www.digitalmars.com         C & C++   DMDScript  

digitalmars.D.learn - Voldemort type "this" pointer

reply realhet <real_het hotmail.com> writes:
Hi,

I noticed that there is a hidden "this" pointer in a struct that 
I declare inside a body of a function.
Also noticed when I use the "static" keyword, the "this" pointer 
disappears.

My question is about what is the "this" pointer for. Is it for 
storing the stack frame of the function in order to be able to 
serve queries that can lazily use the data from the stack frame?

(I guess it's something else because that part of the stack might 
be undefined after exiting from the function.)
Apr 21
parent reply Mike Parker <aldacron gmail.com> writes:
On Wednesday, 21 April 2021 at 10:00:51 UTC, realhet wrote:

 My question is about what is the "this" pointer for. Is it for 
 storing the stack frame of the function in order to be able to 
 serve queries that can lazily use the data from the stack frame?

 (I guess it's something else because that part of the stack 
 might be undefined after exiting from the function.)
From the documentation
 1. A nested struct is a struct that is declared inside the 
 scope of a function or a templated struct that has aliases to 
 local functions as a template argument. Nested structs have 
 member functions. It has access to the context of its enclosing 
 scope (via an added hidden field).
 2. A struct can be prevented from being nested by using the 
 static attribute, but then of course it will not be able to 
 access variables from its enclosing scope.
https://dlang.org/spec/struct.html#nested
Apr 21
parent reply realhet <real_het hotmail.com> writes:
On Wednesday, 21 April 2021 at 10:47:08 UTC, Mike Parker wrote:
 On Wednesday, 21 April 2021 at 10:00:51 UTC, realhet wrote:

 It has access to the context of its enclosing scope (via an 
 added hidden field).
Thanks! So it is unsafe to return a non-static nested struct from a function. But it is useful to pass it forward into other functions.
Apr 21
parent reply =?UTF-8?Q?Ali_=c3=87ehreli?= <acehreli yahoo.com> writes:
On 4/21/21 8:37 AM, realhet wrote:
 On Wednesday, 21 April 2021 at 10:47:08 UTC, Mike Parker wrote:
 On Wednesday, 21 April 2021 at 10:00:51 UTC, realhet wrote:

 It has access to the context of its enclosing scope (via an added 
 hidden field).
Thanks! So it is unsafe to return a non-static nested struct from a function. But it is useful to pass it forward into other functions.
Not at all. (D is good at preventing such bugs anyway.) The local context that the nested struct object uses becomes the context of that object. Here is a poor person's proof (one can inspect the assembly output to observe delegate allocation as well): import std.stdio; auto foo() { int i; writeln(&i, " <- dynamic memory inside foo"); struct S { void bar() { writeln(&i, " <- dynamic memory inside bar"); } } return S(); } void main() { int m; writeln(&m, " <- stack address inside main"); auto s = foo(); s.bar(); } Sample output strongly suggests 'i' is not on the stack because the addresses are distant: 7FFFC14D85C0 <- stack address inside main 7FF424B9C008 <- dynamic memory inside foo 7FF424B9C008 <- dynamic memory inside bar Ali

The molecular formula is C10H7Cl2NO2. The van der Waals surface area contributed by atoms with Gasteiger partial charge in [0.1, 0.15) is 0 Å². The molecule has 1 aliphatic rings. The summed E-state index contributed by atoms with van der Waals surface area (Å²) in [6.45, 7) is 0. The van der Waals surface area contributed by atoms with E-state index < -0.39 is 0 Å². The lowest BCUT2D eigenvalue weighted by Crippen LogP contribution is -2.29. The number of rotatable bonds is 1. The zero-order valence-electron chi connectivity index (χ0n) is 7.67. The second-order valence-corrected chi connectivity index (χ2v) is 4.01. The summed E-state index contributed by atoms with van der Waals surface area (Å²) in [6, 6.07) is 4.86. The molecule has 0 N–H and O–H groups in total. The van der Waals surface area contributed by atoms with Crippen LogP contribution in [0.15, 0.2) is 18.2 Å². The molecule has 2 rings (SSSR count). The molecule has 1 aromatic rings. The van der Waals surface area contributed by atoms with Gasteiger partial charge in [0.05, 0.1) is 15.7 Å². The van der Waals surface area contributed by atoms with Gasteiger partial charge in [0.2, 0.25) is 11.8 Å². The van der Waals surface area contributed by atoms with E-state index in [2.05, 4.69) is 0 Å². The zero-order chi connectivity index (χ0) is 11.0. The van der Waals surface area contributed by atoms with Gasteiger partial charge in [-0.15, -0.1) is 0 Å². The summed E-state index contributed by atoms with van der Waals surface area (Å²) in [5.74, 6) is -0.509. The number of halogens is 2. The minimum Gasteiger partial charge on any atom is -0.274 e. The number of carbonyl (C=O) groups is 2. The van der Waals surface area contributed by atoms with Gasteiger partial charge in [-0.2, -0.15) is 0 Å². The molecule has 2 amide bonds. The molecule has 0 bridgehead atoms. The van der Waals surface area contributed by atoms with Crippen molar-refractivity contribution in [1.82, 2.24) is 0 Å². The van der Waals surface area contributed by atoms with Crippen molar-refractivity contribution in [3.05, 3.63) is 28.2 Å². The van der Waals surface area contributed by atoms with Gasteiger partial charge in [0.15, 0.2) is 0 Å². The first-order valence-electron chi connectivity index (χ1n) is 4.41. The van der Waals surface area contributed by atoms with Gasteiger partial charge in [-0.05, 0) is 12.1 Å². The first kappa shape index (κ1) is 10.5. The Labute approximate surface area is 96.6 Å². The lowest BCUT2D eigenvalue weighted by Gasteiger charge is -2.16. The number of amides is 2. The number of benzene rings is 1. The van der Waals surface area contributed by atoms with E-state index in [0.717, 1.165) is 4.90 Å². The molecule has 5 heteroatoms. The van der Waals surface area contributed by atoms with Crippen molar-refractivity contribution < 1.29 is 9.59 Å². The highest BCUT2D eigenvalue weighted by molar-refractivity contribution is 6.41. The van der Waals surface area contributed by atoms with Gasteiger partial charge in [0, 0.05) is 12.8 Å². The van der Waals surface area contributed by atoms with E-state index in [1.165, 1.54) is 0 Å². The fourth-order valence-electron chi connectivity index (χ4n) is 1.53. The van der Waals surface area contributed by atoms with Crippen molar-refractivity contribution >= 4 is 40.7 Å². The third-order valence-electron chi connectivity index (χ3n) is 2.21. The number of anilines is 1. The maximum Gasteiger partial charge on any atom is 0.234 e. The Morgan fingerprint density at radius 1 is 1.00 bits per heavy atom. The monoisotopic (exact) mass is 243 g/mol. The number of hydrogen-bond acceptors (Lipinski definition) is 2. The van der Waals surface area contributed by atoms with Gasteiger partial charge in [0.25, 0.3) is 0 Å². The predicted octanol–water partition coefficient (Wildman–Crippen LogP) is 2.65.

Apr 21
parent realhet <real_het hotmail.com> writes:
On Wednesday, 21 April 2021 at 15:53:59 UTC, Ali Çehreli wrote:
 On 4/21/21 8:37 AM, realhet wrote:
 On Wednesday, 21 April 2021 at 10:47:08 UTC, Mike Parker wrote:
 On Wednesday, 21 April 2021 at 10:00:51 UTC, realhet wrote:

 It has access to the context of its enclosing scope (via an 
 added hidden field).
Thanks! So it is unsafe to return a non-static nested struct from a function. But it is useful to pass it forward into other functions.
Not at all. (D is good at preventing such bugs anyway.) The local context that the nested struct object uses becomes the context of that object.
Wow, this information is really out of the box for me. I have one misconception less now. (I never used a language with GC before and this thing requires a GC for sure.) /------------------------------------------------------- auto uiDeclare(void delegate() fun){ struct UiObject{ //void delegate() fun; <- not needed, it captures fun in the params void render(){ fun(); } } return UiObject(); } long rec(long a, long c){ return a<c ? rec(a+1, c) : a; } void main() { int a = 5; auto b = [ uiDeclare({ writeln("boop", a); }), uiDeclare({ writeln("boop", a+1); })]; rec(0, 123456); // destroy the stack to make sure b.each!"a.render"; } Indeed it's not using the stack. And it also works when a delegates captures its scope. In my immediate GUI interface I'm using delegates all the time with the my misconception of I only allowed to call them from inside the function I passed them into. For example: Row({ Text(clBlue, "Hello"); Img(`pictures\pic1.jpg`); }); will call the delegate from inside, not save it for later use. And if I save the delegate inside the Row() function (I mark UI generating functions with a capital letter), it is protected from the GC and can be used later in rendering time... Too bad, the data it uses at that later moment is possibly changed already. Anyways, I've learned a lot now. Thank you!
Apr 22